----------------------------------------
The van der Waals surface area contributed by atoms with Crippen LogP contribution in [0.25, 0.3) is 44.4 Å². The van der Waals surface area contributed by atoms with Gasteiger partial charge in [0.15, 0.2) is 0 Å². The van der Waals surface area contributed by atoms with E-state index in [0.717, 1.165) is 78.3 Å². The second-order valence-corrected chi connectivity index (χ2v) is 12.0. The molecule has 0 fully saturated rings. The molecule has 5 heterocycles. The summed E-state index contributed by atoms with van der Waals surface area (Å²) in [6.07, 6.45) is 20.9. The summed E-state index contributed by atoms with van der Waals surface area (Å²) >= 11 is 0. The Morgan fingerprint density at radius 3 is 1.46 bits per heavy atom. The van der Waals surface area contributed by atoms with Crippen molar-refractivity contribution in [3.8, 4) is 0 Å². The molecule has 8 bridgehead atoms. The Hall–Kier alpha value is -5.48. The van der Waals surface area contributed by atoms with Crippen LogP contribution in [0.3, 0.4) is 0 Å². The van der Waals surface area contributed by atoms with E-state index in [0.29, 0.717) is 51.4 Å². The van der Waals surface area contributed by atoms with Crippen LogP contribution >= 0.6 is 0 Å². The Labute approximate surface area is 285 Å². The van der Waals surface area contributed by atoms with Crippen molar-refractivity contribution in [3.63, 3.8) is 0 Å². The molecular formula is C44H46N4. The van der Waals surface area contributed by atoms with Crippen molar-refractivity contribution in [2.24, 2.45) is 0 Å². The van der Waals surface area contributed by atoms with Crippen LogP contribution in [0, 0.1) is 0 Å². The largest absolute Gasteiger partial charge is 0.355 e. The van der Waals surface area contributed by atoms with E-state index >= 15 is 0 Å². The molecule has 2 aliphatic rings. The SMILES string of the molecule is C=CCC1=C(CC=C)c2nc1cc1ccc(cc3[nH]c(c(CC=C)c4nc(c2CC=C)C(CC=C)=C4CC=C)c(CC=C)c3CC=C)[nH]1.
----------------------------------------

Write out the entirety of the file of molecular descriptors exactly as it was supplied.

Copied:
The van der Waals surface area contributed by atoms with Crippen LogP contribution in [0.25, 0.3) is 44.4 Å². The van der Waals surface area contributed by atoms with Gasteiger partial charge in [0.15, 0.2) is 0 Å². The van der Waals surface area contributed by atoms with E-state index in [0.717, 1.165) is 78.3 Å². The second-order valence-corrected chi connectivity index (χ2v) is 12.0. The molecule has 0 fully saturated rings. The molecule has 5 heterocycles. The summed E-state index contributed by atoms with van der Waals surface area (Å²) in [6.07, 6.45) is 20.9. The summed E-state index contributed by atoms with van der Waals surface area (Å²) >= 11 is 0. The Morgan fingerprint density at radius 3 is 1.46 bits per heavy atom. The van der Waals surface area contributed by atoms with Crippen molar-refractivity contribution in [3.8, 4) is 0 Å². The molecule has 8 bridgehead atoms. The Hall–Kier alpha value is -5.48. The van der Waals surface area contributed by atoms with Crippen LogP contribution in [0.3, 0.4) is 0 Å². The van der Waals surface area contributed by atoms with E-state index in [0.29, 0.717) is 51.4 Å². The van der Waals surface area contributed by atoms with Crippen LogP contribution >= 0.6 is 0 Å². The Labute approximate surface area is 285 Å². The van der Waals surface area contributed by atoms with Crippen molar-refractivity contribution in [3.63, 3.8) is 0 Å². The molecular formula is C44H46N4. The van der Waals surface area contributed by atoms with Crippen molar-refractivity contribution in [2.24, 2.45) is 0 Å². The van der Waals surface area contributed by atoms with Crippen LogP contribution in [0, 0.1) is 0 Å². The largest absolute Gasteiger partial charge is 0.355 e. The van der Waals surface area contributed by atoms with E-state index >= 15 is 0 Å². The molecule has 2 aliphatic rings. The SMILES string of the molecule is C=CCC1=C(CC=C)c2nc1cc1ccc(cc3[nH]c(c(CC=C)c4nc(c2CC=C)C(CC=C)=C4CC=C)c(CC=C)c3CC=C)[nH]1.